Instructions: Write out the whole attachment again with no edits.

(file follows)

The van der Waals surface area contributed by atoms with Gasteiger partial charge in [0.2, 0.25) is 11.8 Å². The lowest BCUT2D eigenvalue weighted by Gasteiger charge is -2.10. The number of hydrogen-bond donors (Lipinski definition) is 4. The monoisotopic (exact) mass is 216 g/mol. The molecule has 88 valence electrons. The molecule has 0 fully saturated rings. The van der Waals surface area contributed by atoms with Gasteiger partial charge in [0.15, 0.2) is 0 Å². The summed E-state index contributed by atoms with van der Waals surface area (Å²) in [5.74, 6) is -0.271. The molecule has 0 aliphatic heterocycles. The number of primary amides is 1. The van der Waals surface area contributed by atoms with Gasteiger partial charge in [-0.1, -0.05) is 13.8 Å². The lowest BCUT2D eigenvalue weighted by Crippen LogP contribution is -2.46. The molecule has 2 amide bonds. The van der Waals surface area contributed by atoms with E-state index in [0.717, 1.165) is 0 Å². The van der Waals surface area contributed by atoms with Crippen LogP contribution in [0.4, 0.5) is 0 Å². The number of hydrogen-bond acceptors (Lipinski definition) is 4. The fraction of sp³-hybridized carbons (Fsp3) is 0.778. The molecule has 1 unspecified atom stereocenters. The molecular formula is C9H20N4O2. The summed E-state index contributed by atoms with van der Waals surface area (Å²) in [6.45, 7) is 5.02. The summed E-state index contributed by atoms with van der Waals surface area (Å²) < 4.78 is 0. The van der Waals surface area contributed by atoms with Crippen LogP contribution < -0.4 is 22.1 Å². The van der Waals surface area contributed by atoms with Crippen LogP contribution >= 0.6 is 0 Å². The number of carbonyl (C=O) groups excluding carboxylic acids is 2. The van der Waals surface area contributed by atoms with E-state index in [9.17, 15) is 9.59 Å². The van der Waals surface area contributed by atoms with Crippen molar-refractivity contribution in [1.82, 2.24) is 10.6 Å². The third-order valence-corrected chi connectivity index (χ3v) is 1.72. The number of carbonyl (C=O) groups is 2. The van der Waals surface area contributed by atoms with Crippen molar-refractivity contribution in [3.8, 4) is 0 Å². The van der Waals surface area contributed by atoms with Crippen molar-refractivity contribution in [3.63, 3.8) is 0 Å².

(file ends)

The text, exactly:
The van der Waals surface area contributed by atoms with Gasteiger partial charge in [0.2, 0.25) is 11.8 Å². The lowest BCUT2D eigenvalue weighted by Gasteiger charge is -2.10. The number of hydrogen-bond donors (Lipinski definition) is 4. The monoisotopic (exact) mass is 216 g/mol. The molecule has 88 valence electrons. The molecule has 0 fully saturated rings. The van der Waals surface area contributed by atoms with Gasteiger partial charge in [0.15, 0.2) is 0 Å². The summed E-state index contributed by atoms with van der Waals surface area (Å²) in [5.74, 6) is -0.271. The molecule has 0 aliphatic heterocycles. The number of primary amides is 1. The van der Waals surface area contributed by atoms with Gasteiger partial charge in [-0.1, -0.05) is 13.8 Å². The lowest BCUT2D eigenvalue weighted by Crippen LogP contribution is -2.46. The molecule has 2 amide bonds. The van der Waals surface area contributed by atoms with E-state index in [0.717, 1.165) is 0 Å². The van der Waals surface area contributed by atoms with Crippen LogP contribution in [0.4, 0.5) is 0 Å². The number of hydrogen-bond acceptors (Lipinski definition) is 4. The fraction of sp³-hybridized carbons (Fsp3) is 0.778. The molecule has 1 unspecified atom stereocenters. The molecular formula is C9H20N4O2. The summed E-state index contributed by atoms with van der Waals surface area (Å²) in [6.45, 7) is 5.02. The summed E-state index contributed by atoms with van der Waals surface area (Å²) < 4.78 is 0. The van der Waals surface area contributed by atoms with Crippen LogP contribution < -0.4 is 22.1 Å². The van der Waals surface area contributed by atoms with Crippen LogP contribution >= 0.6 is 0 Å². The number of carbonyl (C=O) groups excluding carboxylic acids is 2. The van der Waals surface area contributed by atoms with E-state index in [9.17, 15) is 9.59 Å². The van der Waals surface area contributed by atoms with Crippen molar-refractivity contribution in [1.82, 2.24) is 10.6 Å². The third-order valence-corrected chi connectivity index (χ3v) is 1.72. The number of carbonyl (C=O) groups is 2. The van der Waals surface area contributed by atoms with Crippen molar-refractivity contribution in [3.8, 4) is 0 Å². The van der Waals surface area contributed by atoms with Crippen molar-refractivity contribution in [3.63, 3.8) is 0 Å².